Killarney GC hit hard by the recession

The famous golf and fishing club have had to make more than half of their staff redundant

Simon Dyson plays to the 18th green at Killarney on the way to winning the 2011 Irish Open. Photograph: Inpho

Simon Dyson plays to the 18th green at Killarney on the way to winning the 2011 Irish Open. Photograph: Inpho


The club that staged four Irish Open Championships, in 1990, 1991, 2010, and 2011, was forced into the decision following a detailed business study by the club in association with professional services consultants Deloitte.

Management informed the club’s 41 staff yesterday it would be making 21 redundancies in order to safeguard the long-term future in what it described as “very testing times”.

The famous club, which skirts the Killarney lakes, was originally comprised of three courses, Killeen, where the recent Irish Open was staged, Mahony’s Point and Lackabane. But under mounting financial pressure last year, the award-winning Lacakabane was sold to Leibherr Container Cranes, a German factory whose lands bordered the course. The Kerryman newspaper reported that deal allowed the club to write of debts in the region of €5 million.

The club is currently engaged in a complex three-year process to ensure it can overcome the ongoing recession-related trading difficulties, which has impacted hugely on green-fee traffic and membership.

At yesterday’s meeting, general manager Maurice O’Meara and human resources consultant Alf McGrath outlined some major difficulties that the club has been experiencing. “We have retained as many jobs as possible in the circumstances but it is a source of great regret that positions are being lost,” said O’Meara.

“We need to act now to secure the long-term future of the club which, as a top quality tourist attraction, is a great asset for Killarney and Kerry.”

Partially successful
The club had in the past engaged in Open days in Cork and Dublin, where they tried to attract society golfers at discounted prices. The scheme was only partially successful.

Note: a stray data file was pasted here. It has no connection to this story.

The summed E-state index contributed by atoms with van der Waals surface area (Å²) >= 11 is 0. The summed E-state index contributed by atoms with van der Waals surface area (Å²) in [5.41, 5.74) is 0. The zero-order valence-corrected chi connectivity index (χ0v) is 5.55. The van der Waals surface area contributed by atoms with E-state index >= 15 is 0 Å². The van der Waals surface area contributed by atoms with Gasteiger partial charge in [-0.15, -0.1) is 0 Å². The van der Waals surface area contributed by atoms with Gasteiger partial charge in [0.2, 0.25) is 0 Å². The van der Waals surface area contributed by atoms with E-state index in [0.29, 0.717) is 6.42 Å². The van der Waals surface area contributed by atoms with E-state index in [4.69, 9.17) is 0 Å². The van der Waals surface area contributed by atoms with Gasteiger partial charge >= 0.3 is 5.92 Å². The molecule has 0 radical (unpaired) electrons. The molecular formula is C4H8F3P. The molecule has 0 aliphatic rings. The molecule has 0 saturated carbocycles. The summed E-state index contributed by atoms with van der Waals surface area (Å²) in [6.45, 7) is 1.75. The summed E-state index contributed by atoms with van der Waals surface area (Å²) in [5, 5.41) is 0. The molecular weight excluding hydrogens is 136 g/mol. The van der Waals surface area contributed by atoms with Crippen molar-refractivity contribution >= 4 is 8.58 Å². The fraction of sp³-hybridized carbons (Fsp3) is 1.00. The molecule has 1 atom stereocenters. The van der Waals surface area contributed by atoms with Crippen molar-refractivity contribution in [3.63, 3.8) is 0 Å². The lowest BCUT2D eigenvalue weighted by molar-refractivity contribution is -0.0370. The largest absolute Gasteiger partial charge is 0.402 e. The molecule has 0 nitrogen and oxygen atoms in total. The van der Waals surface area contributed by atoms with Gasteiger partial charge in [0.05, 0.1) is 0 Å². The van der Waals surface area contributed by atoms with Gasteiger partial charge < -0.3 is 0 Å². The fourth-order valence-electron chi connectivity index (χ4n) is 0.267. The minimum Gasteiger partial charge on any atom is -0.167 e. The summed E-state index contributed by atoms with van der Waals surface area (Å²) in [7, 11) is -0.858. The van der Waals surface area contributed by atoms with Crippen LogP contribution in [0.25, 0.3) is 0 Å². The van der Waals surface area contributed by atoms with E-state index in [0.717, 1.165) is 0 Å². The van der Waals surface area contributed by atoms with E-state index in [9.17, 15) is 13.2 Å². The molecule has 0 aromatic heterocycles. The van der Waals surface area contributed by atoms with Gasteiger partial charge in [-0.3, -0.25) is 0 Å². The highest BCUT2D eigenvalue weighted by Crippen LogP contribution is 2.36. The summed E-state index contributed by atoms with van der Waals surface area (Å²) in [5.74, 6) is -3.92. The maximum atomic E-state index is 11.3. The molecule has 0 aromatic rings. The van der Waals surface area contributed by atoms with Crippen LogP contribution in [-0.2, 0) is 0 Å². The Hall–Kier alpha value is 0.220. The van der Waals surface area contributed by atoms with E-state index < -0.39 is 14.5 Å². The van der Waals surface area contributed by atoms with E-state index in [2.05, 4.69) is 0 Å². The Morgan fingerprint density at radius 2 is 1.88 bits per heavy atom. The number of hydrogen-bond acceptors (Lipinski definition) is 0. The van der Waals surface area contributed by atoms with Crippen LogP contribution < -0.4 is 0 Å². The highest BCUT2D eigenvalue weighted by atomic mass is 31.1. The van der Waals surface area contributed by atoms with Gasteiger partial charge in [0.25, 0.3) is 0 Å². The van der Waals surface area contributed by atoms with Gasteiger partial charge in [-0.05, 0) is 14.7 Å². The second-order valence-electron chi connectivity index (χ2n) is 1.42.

They also expect a 20 per cent reduction in forecasted green fees, while subscriptions have also fallen by approximately 20 per cent. The club also say that 220 people have opted not to renew their membership.

Those issues combined with bad weather in recent years has also had a negative impact on visitor numbers as well as on the preparation and maintenance of the championship courses.

On a more positive note the club said it had cleared all debts and that creditors were being paid in a timely manner. Management also confirmed the bank has taken the decision to withdraw all credit facilities going forward.

The staging of the Irish Open reportedly cost Killarney approximately €200,000, although the world-wide exposure and the potential for golf tourism was seen to be worth vastly more than that.

Killarney Golf Club has members from all around the world and dates back to 1893. Regarded as one of the most spectacular golfing locations in Europe, it was also the venue for the Curtis Cup in 1996, the Irish Ladies Open Championship in 2003 and the Ryder Cup Challenge Tour Event in 2006.

Yesterday the club Website quoted standard Green Fees at € 100 for the Killeen course and € 75 for Mahony’s Point.

As part of the development strategy for the period up to and including 2015, there has been an extensive evaluation of the club’s trading performance and revenue streams.